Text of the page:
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MSC 2010 | News Print

Abel prize 2010

2010-03-24

The Norwegian Academy of Science and Letters has decided to award the Abel Prize for 2010 to

John Torrence Tate
(University of Texas at Austin)

“ for his vast and lasting impact on the theory of numbers.”

“ Beyond the simple arithmetic of 1, 2, 3,...lies a complex and intricate world that has challenged some of the finest minds throughout history. This world stretches from the mysteries of the prime numbers to the way we store, transmit, and secure information in modern computers. It is called the theory of numbers. Over the past century it has grown into one of the most elaborate and sophisticated branches of mathematics, interacting profoundly with other areas such as algebraic geometry and the theory of automorphic forms. John Tate is a prime architect of this development.

Tate's 1950 thesis on Fourier analysis in number fields paved the way for the modern theory of automorphic forms and their L-functions. He revolutionized global class field theory with Emil Artin, using novel techniques of group cohomology. With Jonathan Lubin, he recast local class field theory by the ingenious use of formal groups. Tate’s invention of rigid analytic spaces spawned the whole field of rigid analytic geometry. He found a p-adic analogue of Hodge theory, now called Hodge-Tate theory, which has blossomed into another central technique of modern algebraic number theory.

A wealth of further essential mathematical ideas and constructions were initiated by Tate, including Tate cohomology, the Tate duality theorem, Barsotti-Tate groups, the Tate motive, the Tate module, Tate's algorithm for elliptic curves, the Néron-Tate height on Mordell-Weil groups of abelian varieties, Mumford-Tate groups, the Tate isogeny theorem and the Honda-Tate theorem for abelian varieties over finite fields, Serre-Tate deformation theory, Tate-Shafarevich groups, and the Sato-Tate conjecture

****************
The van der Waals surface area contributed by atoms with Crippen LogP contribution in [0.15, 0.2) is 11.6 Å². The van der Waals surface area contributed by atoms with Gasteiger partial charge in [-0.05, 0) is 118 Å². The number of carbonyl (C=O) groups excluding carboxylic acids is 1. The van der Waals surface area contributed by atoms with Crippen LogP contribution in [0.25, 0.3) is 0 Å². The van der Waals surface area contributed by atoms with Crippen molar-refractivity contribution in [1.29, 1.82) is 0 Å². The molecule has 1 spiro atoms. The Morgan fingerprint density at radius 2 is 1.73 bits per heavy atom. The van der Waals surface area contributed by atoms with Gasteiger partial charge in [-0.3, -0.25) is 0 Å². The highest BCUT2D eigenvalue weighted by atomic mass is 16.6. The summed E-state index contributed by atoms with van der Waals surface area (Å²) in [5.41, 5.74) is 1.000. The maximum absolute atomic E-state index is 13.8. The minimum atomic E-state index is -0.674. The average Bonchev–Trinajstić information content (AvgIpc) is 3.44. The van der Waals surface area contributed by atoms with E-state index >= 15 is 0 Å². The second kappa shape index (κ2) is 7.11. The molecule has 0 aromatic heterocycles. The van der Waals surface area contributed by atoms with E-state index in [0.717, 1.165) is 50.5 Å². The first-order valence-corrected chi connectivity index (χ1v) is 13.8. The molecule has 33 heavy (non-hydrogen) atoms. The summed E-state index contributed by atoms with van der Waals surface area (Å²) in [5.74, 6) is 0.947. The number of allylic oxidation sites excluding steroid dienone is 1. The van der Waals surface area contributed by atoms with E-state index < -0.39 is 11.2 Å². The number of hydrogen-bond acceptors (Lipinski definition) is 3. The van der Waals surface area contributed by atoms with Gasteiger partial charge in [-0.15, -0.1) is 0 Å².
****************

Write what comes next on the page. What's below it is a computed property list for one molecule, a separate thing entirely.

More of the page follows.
concerning families of elliptic curves. The list goes on and on.

Many of the major lines of research in algebraic number theory and arithmetic geometry are only possible because of the incisive contribution and illuminating insight of John Tate. He has truly left a conspicuous imprint on modern mathematics.”

For further information related to this year's Abel prize, cf. the Abel Prize Web Site.

See also the Zentralblatt reviews of his publications, including the most recent one, an extensive second review of the classic joint book with Emil Artin, Class field theory [Providence, RI: AMS Chelsea Publishing. (2009; Zbl 1179.11040)].


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Abel prize 2010
I. M. Gelfand 1913-2009
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